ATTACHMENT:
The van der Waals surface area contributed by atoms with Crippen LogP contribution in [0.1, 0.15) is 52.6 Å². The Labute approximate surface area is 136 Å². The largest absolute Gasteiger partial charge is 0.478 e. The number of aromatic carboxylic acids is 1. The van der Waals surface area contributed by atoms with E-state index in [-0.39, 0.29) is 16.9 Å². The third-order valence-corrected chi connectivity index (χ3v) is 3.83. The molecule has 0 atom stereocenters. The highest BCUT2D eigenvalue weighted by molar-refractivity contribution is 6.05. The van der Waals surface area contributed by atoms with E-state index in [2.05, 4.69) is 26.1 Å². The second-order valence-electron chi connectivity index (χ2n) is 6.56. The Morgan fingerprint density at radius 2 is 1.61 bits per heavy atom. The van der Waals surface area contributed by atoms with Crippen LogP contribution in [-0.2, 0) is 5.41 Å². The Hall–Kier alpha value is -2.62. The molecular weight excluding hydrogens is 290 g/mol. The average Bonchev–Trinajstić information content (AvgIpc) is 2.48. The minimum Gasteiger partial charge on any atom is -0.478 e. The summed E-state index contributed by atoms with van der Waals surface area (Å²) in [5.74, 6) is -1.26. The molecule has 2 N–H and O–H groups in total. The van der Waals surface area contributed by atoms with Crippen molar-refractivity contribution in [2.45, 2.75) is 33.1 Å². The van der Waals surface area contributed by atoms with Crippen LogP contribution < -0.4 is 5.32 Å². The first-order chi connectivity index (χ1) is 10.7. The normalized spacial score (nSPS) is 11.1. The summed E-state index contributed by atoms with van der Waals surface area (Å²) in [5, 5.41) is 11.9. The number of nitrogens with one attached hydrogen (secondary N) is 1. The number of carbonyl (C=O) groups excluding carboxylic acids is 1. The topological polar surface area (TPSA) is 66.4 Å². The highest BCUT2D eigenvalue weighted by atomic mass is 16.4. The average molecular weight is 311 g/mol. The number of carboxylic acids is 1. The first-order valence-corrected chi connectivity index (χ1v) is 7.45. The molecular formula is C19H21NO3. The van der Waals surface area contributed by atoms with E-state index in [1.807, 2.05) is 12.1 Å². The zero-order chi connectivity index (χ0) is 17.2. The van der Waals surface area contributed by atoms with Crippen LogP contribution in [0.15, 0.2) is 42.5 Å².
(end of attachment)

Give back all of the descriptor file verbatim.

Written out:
The van der Waals surface area contributed by atoms with Crippen LogP contribution in [0.1, 0.15) is 52.6 Å². The Labute approximate surface area is 136 Å². The largest absolute Gasteiger partial charge is 0.478 e. The number of aromatic carboxylic acids is 1. The van der Waals surface area contributed by atoms with E-state index in [-0.39, 0.29) is 16.9 Å². The third-order valence-corrected chi connectivity index (χ3v) is 3.83. The molecule has 0 atom stereocenters. The highest BCUT2D eigenvalue weighted by molar-refractivity contribution is 6.05. The van der Waals surface area contributed by atoms with E-state index in [2.05, 4.69) is 26.1 Å². The second-order valence-electron chi connectivity index (χ2n) is 6.56. The Morgan fingerprint density at radius 2 is 1.61 bits per heavy atom. The van der Waals surface area contributed by atoms with Crippen LogP contribution in [-0.2, 0) is 5.41 Å². The Hall–Kier alpha value is -2.62. The molecular weight excluding hydrogens is 290 g/mol. The average Bonchev–Trinajstić information content (AvgIpc) is 2.48. The minimum Gasteiger partial charge on any atom is -0.478 e. The summed E-state index contributed by atoms with van der Waals surface area (Å²) in [5.74, 6) is -1.26. The molecule has 2 N–H and O–H groups in total. The van der Waals surface area contributed by atoms with Crippen molar-refractivity contribution in [2.45, 2.75) is 33.1 Å². The van der Waals surface area contributed by atoms with Crippen LogP contribution < -0.4 is 5.32 Å². The first-order chi connectivity index (χ1) is 10.7. The normalized spacial score (nSPS) is 11.1. The summed E-state index contributed by atoms with van der Waals surface area (Å²) in [5, 5.41) is 11.9. The number of nitrogens with one attached hydrogen (secondary N) is 1. The number of carbonyl (C=O) groups excluding carboxylic acids is 1. The topological polar surface area (TPSA) is 66.4 Å². The highest BCUT2D eigenvalue weighted by atomic mass is 16.4. The average molecular weight is 311 g/mol. The number of carboxylic acids is 1. The first-order valence-corrected chi connectivity index (χ1v) is 7.45. The molecular formula is C19H21NO3. The van der Waals surface area contributed by atoms with E-state index in [1.807, 2.05) is 12.1 Å². The zero-order chi connectivity index (χ0) is 17.2. The van der Waals surface area contributed by atoms with Crippen LogP contribution in [0.15, 0.2) is 42.5 Å².